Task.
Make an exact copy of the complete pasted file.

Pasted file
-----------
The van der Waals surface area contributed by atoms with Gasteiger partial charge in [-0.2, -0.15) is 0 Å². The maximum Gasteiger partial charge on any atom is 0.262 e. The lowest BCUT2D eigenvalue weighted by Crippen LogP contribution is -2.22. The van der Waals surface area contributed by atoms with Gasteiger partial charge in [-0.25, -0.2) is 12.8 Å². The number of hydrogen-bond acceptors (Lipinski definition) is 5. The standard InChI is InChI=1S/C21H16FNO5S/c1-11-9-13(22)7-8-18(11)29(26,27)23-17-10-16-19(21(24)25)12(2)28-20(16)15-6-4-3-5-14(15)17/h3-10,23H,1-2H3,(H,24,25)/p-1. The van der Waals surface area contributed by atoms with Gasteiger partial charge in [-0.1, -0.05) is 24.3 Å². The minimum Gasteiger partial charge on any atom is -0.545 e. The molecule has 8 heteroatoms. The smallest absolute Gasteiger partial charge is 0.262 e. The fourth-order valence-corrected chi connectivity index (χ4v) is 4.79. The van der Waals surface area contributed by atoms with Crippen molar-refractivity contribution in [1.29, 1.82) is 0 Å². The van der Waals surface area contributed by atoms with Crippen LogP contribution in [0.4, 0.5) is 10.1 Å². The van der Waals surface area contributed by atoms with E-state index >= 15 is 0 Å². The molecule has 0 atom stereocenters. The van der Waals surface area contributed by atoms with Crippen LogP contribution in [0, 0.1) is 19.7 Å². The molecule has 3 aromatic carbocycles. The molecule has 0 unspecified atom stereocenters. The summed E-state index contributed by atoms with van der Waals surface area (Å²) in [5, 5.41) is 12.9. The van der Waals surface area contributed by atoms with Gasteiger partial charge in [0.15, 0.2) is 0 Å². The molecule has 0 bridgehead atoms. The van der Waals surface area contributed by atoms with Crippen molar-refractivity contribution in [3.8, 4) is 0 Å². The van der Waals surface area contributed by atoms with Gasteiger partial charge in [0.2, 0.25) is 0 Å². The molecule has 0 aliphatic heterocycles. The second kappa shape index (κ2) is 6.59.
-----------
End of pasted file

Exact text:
The van der Waals surface area contributed by atoms with Gasteiger partial charge in [-0.2, -0.15) is 0 Å². The maximum Gasteiger partial charge on any atom is 0.262 e. The lowest BCUT2D eigenvalue weighted by Crippen LogP contribution is -2.22. The van der Waals surface area contributed by atoms with Gasteiger partial charge in [-0.25, -0.2) is 12.8 Å². The number of hydrogen-bond acceptors (Lipinski definition) is 5. The standard InChI is InChI=1S/C21H16FNO5S/c1-11-9-13(22)7-8-18(11)29(26,27)23-17-10-16-19(21(24)25)12(2)28-20(16)15-6-4-3-5-14(15)17/h3-10,23H,1-2H3,(H,24,25)/p-1. The van der Waals surface area contributed by atoms with Gasteiger partial charge in [-0.1, -0.05) is 24.3 Å². The minimum Gasteiger partial charge on any atom is -0.545 e. The molecule has 8 heteroatoms. The smallest absolute Gasteiger partial charge is 0.262 e. The fourth-order valence-corrected chi connectivity index (χ4v) is 4.79. The van der Waals surface area contributed by atoms with Crippen molar-refractivity contribution in [1.29, 1.82) is 0 Å². The van der Waals surface area contributed by atoms with Crippen LogP contribution in [0.4, 0.5) is 10.1 Å². The van der Waals surface area contributed by atoms with E-state index >= 15 is 0 Å². The molecule has 0 atom stereocenters. The van der Waals surface area contributed by atoms with Crippen LogP contribution in [0, 0.1) is 19.7 Å². The molecule has 3 aromatic carbocycles. The molecule has 0 unspecified atom stereocenters. The summed E-state index contributed by atoms with van der Waals surface area (Å²) in [5, 5.41) is 12.9. The van der Waals surface area contributed by atoms with Gasteiger partial charge in [0.15, 0.2) is 0 Å². The molecule has 0 bridgehead atoms. The van der Waals surface area contributed by atoms with Crippen molar-refractivity contribution in [3.8, 4) is 0 Å². The van der Waals surface area contributed by atoms with Gasteiger partial charge in [0.2, 0.25) is 0 Å². The molecule has 0 aliphatic heterocycles. The second kappa shape index (κ2) is 6.59.